Spectral Voice Interviewed

If you haven’t been listening to the lo-fi doom derisions of Spectral Voice, after Decibel hair lord Dutch Pearce told you to (several times, in an urgent if not high pitched voice), then you really haven’t been paying attention.  The band’s dedication to the dusty, shadowed and frightening corners of the extreme music spectrum have led them here, to this month’s Eroded Corridors of Unbeing, released next week by Dark Descent Records.  It’s the perfect record for the end of October, the perfect way to scare away the saints that usher in November.  (That’s how it’s supposed to work, right?)

For this month’s issue (#157, November 2017, Cannibal Corpse cover), we had a chance to interview drummer/vocalist Eli Wendler, but since not all of his responses fit in our allotted word count, here’s the rest of the interview.


What are some of SV members’ other important interests? How else, beyond SV, do you spend your time? Can you pinpoint ways in which these other parts of your life impact the music you’re making?

 All of us have our personal lives, but this band is a huge part of them. This band operates less as a collective of individuals, and more like one being with its own intention and direction. A lot of our time is devoted to the band.

Weird question: The music I was given sounds like it was mastered at a much lower volume… Is this a specific choice you’ve made? Or is this a moronic question?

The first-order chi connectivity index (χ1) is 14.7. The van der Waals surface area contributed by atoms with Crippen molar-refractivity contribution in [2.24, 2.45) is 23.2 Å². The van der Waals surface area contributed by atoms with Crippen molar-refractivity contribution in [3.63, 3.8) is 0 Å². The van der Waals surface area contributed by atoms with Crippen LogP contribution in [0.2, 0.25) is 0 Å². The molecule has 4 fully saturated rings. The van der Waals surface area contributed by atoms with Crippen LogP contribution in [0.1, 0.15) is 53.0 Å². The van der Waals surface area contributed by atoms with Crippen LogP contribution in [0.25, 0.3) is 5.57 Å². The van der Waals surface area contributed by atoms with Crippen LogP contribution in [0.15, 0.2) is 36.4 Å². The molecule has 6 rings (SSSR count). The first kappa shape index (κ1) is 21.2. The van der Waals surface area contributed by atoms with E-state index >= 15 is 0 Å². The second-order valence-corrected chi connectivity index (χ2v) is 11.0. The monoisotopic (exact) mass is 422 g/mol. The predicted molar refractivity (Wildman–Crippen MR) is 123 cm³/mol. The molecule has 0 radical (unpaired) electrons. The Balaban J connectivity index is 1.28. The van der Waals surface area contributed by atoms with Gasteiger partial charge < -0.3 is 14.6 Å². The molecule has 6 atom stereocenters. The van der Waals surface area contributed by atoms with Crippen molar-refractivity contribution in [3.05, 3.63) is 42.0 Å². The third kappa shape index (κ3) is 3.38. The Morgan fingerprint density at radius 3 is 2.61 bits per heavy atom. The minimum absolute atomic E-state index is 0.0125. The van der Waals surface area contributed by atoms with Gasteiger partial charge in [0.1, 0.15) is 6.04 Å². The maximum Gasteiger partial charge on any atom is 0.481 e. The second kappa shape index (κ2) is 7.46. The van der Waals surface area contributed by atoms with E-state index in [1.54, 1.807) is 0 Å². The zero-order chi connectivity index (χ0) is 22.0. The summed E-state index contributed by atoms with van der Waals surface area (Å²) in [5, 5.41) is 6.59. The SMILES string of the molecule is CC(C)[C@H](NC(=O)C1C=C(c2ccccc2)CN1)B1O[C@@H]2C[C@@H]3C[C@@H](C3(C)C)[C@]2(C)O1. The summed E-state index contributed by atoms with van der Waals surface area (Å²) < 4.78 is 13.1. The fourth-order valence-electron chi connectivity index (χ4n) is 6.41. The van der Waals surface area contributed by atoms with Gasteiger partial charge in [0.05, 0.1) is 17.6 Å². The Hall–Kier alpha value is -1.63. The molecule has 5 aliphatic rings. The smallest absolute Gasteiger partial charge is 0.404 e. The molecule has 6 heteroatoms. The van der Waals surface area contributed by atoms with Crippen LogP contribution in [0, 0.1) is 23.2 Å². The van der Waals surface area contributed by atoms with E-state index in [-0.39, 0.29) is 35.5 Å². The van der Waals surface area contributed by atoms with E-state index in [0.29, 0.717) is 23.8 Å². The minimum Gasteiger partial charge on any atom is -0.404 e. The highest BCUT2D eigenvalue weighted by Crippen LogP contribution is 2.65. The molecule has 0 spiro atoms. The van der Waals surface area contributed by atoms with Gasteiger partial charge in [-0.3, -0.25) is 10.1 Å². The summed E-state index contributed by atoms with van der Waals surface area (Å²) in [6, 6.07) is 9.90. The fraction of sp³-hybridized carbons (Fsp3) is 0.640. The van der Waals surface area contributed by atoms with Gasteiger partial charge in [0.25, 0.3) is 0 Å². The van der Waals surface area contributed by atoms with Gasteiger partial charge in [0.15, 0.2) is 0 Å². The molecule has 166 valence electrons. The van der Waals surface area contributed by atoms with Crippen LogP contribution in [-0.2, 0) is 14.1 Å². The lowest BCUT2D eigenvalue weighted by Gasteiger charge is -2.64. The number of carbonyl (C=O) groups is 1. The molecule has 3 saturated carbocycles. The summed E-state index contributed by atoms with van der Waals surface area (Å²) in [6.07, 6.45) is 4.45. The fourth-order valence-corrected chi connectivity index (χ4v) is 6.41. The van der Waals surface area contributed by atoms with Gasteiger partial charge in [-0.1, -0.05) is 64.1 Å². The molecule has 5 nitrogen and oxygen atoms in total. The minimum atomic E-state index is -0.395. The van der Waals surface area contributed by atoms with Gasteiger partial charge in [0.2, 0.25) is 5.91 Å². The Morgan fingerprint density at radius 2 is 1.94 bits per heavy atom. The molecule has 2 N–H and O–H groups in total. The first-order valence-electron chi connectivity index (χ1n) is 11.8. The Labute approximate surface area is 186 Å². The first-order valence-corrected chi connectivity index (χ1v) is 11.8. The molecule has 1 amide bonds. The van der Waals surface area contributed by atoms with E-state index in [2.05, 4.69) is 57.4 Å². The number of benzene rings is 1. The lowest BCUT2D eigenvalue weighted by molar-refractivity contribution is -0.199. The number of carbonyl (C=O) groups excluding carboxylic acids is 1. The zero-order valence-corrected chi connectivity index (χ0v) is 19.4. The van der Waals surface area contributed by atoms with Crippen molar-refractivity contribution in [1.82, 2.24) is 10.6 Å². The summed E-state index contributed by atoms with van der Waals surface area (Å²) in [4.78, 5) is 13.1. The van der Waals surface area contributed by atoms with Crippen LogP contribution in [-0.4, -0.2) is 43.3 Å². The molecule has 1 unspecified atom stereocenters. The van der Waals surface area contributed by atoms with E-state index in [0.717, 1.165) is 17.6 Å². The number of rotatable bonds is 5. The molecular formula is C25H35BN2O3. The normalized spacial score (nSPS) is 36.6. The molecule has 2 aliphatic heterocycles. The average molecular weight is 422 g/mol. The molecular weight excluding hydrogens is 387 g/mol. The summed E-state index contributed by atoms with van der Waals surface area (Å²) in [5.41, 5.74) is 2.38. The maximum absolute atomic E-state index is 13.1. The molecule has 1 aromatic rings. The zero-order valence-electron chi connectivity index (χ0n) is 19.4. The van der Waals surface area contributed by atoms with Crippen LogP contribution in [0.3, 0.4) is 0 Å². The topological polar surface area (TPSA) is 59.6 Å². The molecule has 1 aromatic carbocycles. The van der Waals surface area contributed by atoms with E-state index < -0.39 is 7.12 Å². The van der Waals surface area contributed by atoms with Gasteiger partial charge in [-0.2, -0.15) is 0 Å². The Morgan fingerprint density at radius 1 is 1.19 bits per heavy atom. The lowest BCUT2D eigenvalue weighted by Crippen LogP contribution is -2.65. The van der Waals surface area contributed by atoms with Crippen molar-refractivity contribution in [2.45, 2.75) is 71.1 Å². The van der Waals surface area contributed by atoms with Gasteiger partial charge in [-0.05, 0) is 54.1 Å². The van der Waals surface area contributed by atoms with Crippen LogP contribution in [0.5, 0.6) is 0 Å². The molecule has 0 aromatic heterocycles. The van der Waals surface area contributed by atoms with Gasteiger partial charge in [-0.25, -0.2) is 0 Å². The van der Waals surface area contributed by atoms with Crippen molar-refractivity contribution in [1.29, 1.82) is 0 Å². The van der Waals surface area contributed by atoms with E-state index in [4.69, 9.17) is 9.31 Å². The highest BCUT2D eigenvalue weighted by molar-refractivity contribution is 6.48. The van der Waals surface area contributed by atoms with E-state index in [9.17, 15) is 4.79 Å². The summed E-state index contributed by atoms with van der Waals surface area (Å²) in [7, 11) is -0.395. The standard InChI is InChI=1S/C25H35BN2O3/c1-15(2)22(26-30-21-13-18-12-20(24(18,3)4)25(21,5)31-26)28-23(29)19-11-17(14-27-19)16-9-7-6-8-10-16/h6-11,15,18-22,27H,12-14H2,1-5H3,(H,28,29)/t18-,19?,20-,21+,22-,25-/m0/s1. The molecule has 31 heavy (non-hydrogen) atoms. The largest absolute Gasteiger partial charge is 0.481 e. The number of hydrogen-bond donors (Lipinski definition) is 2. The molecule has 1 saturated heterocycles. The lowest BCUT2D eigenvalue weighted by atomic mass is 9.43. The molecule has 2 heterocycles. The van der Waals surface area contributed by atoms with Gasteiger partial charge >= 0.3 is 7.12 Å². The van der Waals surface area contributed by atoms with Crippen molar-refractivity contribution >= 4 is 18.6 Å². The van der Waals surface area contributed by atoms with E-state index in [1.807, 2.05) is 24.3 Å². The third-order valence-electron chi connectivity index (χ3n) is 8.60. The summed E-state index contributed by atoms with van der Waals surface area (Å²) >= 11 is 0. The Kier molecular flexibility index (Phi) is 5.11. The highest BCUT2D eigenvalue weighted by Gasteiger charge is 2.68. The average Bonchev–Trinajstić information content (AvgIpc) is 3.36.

Not a moronic question, but the album sounds the way it was intended to be heard. Each element of the record has its own purpose, and we worked meticulously to achieve our desired presentation. The mixing process took place over 3 days and Pete from World Famous worked with us to get the sound that we wanted. He did a great job mastering it, and it compliments the aura of the music well.

SV members have a lot of experience with other bands… Does SV work similarly to those other bands, or are there particular differences in the way that SV functions?

 I personally try to maintain SV as completely autonomous as possible. Naturally, we do things in ways that we feel are right, so those ethics carry into other projects we’re involved with. As far as operations, we’ve been doing the same thing we always have. Certain sounds and riffs are for different bands and nothing brought to SV is considered for any other band, and vice versa.

How often have you performed SV material onstage? What have your tour experiences been like so far? Any highlights or particularly frustrating situations?

 Very often. We tour as much as possible. So far every tour has been a success for us. Highlights for me would include Covenant Festival with Sempiternal Dusk, and touring with Undergang in July of 2016, since we had talked about working together since (before) the beginning of SV.  The list of shitty things that happen on tour is an endless one – from getting robbed, to the van breaking down and canceling shows. Every tour is full of both but every tour ends up being worthwhile, and there are no plans to stop anytime soon.

Do you have any current plans for SV’s next step? Tours, more recordings, etc.?

 We have a European tour planned for October. We have some more splits planned, an EP that would accompany the full length, and more tours in the works. the plan is to keep moving until its time to descend back into the 5th cave and work on new material.

Pre-order your copy of the new album here.